Mean sea level is expected to increase, with local and regional variations as a result of land-sea movements and changes to ocean currents and climatic forcing (see Chapter 3). In addition, local and regional meteorological forcing leads to temporary fluctuations in sea level and extreme events that may cause coastal inundation. In New Zealand, storm surges of as much as about 1 m are possible at open-coast locations (Heath, 1979; Bell et al., 1999). Storm surges in tropical Australia can be several meters as a result of tropical cyclonic forcing and shallow continental shelfs (Hubbert and McInnes, 1999a,b; McInnes et al., 1999).
The actual height reached by a storm surge depends not only on the location and intensity of the storm but on its timing relative to the tides, coastal bathymetry and topography, and slower variations such as those from ENSO. The latter contribute to significant local sea-level variations around the coasts of Australia (Chiera et al., 1997) and New Zealand (Bell et al., 1999). In addition, any changes in storm intensities, frequencies, and locations will change the average time between surges of a given magnitude at particular locations.
Interim characterizations of regional climate changes to 2100 associated with the SRES emissions scenarios have been provided by Hulme and Sheard (1999) and Carter et al. (2000). However, they do not consider aerosol-induced spatial effects, and they use linear scaling of regional patterns of change from seven coupled GCM models, according to a range of global mean warmings generated using MAGICC (Wigley, 1995; Wigley et al., 1997).
Over Australia, these studies show warmings in the 2080s higher than the IS92 scenarios, with similar spatial patterns. In New Zealand, warmings in the 2080s are estimated to be from 0.5 to >2.0°C. Projected precipitation changes are large (>1 standard deviation of the simulated 30-year variability) over much of southern Australia, with a decrease over the mainland in both summer and winter and an increase over Tasmania in winter. Over the South Island of New Zealand, an increase is predicted. For the 2080s, projected decreases in annual rainfall in the southwest of western Australia range from about zero (B1 low scenario) to between 30 and 50% (A2 high scenario). Projected rainfall increases over the South Island of New Zealand of 0-10% (B1) to 10-20% (A2) should be regarded with caution because the AOGCM simulations do not fully incorporate the important influence of the Southern Alps on South Island rainfall patterns.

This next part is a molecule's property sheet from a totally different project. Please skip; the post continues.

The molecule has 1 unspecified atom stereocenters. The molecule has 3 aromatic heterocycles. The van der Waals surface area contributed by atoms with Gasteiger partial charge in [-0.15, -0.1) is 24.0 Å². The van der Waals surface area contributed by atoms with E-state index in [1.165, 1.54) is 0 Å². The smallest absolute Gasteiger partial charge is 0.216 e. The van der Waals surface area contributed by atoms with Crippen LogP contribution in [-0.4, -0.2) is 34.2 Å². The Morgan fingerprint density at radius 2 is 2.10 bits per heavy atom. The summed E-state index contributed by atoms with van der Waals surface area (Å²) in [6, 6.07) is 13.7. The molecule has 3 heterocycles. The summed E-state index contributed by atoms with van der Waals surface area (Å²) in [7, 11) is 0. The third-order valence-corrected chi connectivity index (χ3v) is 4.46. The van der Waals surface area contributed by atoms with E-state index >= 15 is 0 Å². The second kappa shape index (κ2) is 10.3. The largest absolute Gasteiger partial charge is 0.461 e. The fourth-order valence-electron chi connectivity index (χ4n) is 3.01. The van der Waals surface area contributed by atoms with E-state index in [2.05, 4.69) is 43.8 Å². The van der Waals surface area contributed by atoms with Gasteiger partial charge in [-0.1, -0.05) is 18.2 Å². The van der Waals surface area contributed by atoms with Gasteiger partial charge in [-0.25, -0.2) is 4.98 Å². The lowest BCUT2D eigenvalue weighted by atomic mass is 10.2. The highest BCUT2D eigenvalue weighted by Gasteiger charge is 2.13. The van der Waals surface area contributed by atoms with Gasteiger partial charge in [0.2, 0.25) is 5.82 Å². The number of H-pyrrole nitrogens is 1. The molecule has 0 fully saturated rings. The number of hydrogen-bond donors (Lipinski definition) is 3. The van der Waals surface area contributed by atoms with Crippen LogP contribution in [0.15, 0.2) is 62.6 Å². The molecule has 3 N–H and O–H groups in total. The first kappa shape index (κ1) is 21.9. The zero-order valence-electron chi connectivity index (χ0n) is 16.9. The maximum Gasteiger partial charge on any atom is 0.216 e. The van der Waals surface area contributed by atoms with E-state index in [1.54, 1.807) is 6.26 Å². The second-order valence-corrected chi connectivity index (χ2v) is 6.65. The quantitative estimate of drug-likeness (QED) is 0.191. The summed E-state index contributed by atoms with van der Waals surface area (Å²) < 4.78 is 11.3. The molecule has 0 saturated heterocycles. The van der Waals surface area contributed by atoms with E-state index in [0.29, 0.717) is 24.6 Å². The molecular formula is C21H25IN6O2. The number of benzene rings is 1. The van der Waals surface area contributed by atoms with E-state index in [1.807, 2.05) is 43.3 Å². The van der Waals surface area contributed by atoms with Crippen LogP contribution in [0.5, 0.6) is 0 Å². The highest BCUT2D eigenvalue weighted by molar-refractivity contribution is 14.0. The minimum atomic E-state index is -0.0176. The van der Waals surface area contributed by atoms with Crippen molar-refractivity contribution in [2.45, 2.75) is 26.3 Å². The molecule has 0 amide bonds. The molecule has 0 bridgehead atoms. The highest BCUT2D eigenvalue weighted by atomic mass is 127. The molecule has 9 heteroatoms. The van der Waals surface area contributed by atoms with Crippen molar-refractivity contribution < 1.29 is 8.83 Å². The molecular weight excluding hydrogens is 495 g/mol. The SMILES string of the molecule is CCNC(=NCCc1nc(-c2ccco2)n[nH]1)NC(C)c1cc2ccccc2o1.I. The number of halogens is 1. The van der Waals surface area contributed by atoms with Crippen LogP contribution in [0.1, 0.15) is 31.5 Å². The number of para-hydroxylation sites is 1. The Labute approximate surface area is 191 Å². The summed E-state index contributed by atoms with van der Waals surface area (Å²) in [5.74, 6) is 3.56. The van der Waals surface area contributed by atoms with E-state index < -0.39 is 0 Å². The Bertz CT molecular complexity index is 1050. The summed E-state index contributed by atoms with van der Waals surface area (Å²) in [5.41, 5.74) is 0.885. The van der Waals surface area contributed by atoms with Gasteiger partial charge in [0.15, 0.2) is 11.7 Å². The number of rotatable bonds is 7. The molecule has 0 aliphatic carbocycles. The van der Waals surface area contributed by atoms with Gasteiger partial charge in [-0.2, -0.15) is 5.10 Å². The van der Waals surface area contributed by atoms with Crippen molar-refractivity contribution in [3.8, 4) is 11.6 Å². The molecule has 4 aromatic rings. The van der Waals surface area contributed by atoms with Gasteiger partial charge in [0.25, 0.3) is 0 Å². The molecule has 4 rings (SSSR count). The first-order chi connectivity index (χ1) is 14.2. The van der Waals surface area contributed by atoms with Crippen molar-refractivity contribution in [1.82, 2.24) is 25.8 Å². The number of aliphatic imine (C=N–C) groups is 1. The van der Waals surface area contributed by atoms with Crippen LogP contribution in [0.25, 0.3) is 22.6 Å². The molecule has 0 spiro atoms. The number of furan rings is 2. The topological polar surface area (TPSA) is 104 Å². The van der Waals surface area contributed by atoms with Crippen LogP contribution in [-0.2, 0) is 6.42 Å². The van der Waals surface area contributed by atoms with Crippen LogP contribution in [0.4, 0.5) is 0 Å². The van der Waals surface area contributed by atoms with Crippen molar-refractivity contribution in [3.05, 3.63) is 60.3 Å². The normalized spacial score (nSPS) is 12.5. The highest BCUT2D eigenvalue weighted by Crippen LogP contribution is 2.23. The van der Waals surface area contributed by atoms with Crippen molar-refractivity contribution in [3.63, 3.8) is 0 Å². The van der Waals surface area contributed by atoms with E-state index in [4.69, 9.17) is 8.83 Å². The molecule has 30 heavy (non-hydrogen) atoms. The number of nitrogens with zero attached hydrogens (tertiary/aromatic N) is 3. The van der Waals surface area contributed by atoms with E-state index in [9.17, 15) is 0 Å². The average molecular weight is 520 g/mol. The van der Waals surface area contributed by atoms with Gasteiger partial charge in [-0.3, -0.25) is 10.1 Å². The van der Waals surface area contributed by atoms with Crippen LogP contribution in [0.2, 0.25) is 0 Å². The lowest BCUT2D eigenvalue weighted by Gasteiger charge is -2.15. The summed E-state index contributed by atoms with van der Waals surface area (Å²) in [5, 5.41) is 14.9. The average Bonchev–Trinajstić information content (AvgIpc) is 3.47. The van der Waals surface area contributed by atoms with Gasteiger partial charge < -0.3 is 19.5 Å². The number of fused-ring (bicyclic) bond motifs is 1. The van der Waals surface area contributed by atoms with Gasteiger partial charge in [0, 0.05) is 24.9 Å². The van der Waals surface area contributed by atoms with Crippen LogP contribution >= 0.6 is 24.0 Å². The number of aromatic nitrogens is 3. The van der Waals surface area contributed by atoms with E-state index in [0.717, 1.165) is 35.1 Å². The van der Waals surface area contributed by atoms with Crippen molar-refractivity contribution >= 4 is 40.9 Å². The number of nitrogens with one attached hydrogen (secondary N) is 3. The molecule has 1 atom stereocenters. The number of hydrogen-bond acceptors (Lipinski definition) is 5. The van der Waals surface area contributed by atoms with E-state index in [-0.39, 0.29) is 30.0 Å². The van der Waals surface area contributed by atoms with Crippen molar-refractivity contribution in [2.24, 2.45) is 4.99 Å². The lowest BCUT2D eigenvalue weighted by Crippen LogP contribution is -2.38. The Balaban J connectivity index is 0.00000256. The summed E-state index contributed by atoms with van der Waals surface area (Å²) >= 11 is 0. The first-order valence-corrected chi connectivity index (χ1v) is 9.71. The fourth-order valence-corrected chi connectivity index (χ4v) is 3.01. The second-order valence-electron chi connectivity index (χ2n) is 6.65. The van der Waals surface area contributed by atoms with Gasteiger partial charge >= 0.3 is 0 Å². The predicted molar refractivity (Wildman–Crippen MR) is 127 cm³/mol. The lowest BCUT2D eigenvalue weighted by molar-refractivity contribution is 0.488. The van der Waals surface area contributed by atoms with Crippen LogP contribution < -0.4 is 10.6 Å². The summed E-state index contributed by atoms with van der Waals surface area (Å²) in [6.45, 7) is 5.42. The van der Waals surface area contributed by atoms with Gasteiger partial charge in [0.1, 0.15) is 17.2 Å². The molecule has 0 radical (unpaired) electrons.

The SRES scenarios have not yet been applied in any detailed studies of impacts in the region. Unlike parts of the northern hemisphere, high regional concentrations of sulfate aerosols are not expected in the Australasian region under any accepted scenario, so any increase in warming resulting from reduced sulfate aerosols will be less over Australia and New Zealand than in some regions of the northern hemisphere.
To date, impact and vulnerability studies in Australia and New Zealand in general have not taken account of specific socioeconomic scenarios for the future, such as those laid out in the SRES. Thus, vulnerabilities have been based on projected climate change impacts and adaptation, assuming the present socioeconomic situation, in some cases with a qualitative allowance for expected socioeconomic trends (e.g., increased competition for water supplies, increased population and investment in coastal zones).